All the birth control devices listed below require a medical examination of the woman and all of them are far more effective than the nonprescription methods previously described.
There are several of these more effective devices available and the woman and her doctor can choose among them to find the one most appropriate for her to use:
The Pill (Oral Contraceptives)
This form of contraception was developed in the 1950s and officially released for public use in 1960 after extensive testing. Since then, it has become the most popular form of birth control among Western women.
A major part of the reason for its popularity is its effectiveness: short sterilization, the pill is the most reliable method known for controlling conception.
Moreover, the pill requires only swallowing, and its uses involves no interruption of lovemaking at any stage. Nevertheless, the pill has its drawbacks and dangers. It must be taken on a regular basis: careless usage can undo its effectiveness. It is not medically safe for all women and it may cause unpleasant or undesirable side effects in others. It has also been known to cause serious illness.
Although various types of pills are available, all of them contain chemicals similar to the natural female hormones that control ovulation, and they work by preventing ovulation from taking place, thus keeping the woman infertile for as long as she takes the pill. To remain effective therefore, it must be taken on a rigid schedule.
Your doctor will determine, after a medical examination and review of your medical history, whether it is advisable for you to use the pill and which of the many types available is best for you to use. Your doctor will also supply a list of symptoms which may develop and tell you which of these indicate that you should stop the medication.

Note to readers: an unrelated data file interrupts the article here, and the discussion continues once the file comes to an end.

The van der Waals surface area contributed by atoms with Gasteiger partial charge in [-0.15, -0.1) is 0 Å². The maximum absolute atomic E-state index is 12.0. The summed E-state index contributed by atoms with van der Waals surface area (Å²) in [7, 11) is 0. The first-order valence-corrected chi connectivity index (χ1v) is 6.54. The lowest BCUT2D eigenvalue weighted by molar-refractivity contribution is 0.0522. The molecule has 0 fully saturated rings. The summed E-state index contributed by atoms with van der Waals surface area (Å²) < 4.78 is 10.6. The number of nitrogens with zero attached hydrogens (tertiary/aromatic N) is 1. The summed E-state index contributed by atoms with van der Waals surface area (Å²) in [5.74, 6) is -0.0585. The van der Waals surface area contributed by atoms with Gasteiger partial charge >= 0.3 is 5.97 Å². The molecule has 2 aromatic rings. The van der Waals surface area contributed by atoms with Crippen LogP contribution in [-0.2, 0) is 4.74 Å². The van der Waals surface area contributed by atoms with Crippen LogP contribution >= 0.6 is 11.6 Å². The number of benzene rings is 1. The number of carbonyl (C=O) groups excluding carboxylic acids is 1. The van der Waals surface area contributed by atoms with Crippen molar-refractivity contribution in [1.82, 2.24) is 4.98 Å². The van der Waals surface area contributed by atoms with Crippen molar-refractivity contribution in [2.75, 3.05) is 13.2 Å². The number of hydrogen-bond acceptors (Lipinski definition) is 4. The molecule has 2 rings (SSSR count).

You should not take the pill if you have had a thrombosis (blood clots), stroke, liver disorder, cancer of the breast or reproductive system or certain kinds of cardiac difficulties. Also, if you suffer from high blood pressure or migraine headaches, don’t use the pill.
Women who take the pill must have a medical examination at least once a year to make sure no problems have arisen. This is vitally important.
Intrauterine Devices (IUDs)
Of all the methods of protection against unwanted pregnancies, the IUD is the least troublesome to use.
Once the device is put in place, it remains there for a year or more—depending on the type—or until contraception is no longer wanted. No further steps are necessary to prevent conception.
Several types of IUD are available but all are similar in the most important respect. They are small metal or plastic devices with nylon thread tails. The device is place inside the uterus; the tail hangs down into the vaginal. The IUD, which prevents conception by making the lining of the uterus unreceptive to pregnancy, is second only to the pill in effectiveness and reliability.
Most doctors recommend that, for the first few months after the IUD has been inserted, a spermicidal jelly, cream or foam should also be used in mid-menstrual cycle.
Although the IUD was first developed in 1909, it has not been in use much longer than the pill. Some IUDs have been withdrawn from the market because they present a health hazard. Moreover, not all women can tolerate the IUD. Some experience uncomfortable side effects such as spotting, increased menstrual flow, and/or cramps. Others spontaneously expel the device while others experience uterine perforation. A few women have experienced serious complications following its use.
The IUD is inserted b a trained professional, whose examination has determined that the woman is a likely candidate to use the device successfully and what type of IUD is best for her to use. She will also be instructed in ways of making sure she is tolerating it well and that it is remaining in place. A woman using an IUD should have yearly examination to be sure no problems have arisen
Until the advent of the pill and the IUD, the diaphragm was considered the most reliable method of birth control available to women.
It is a simple mechanical device that blocks the sperm from entering the uterus and thus prevents fertilization of the egg.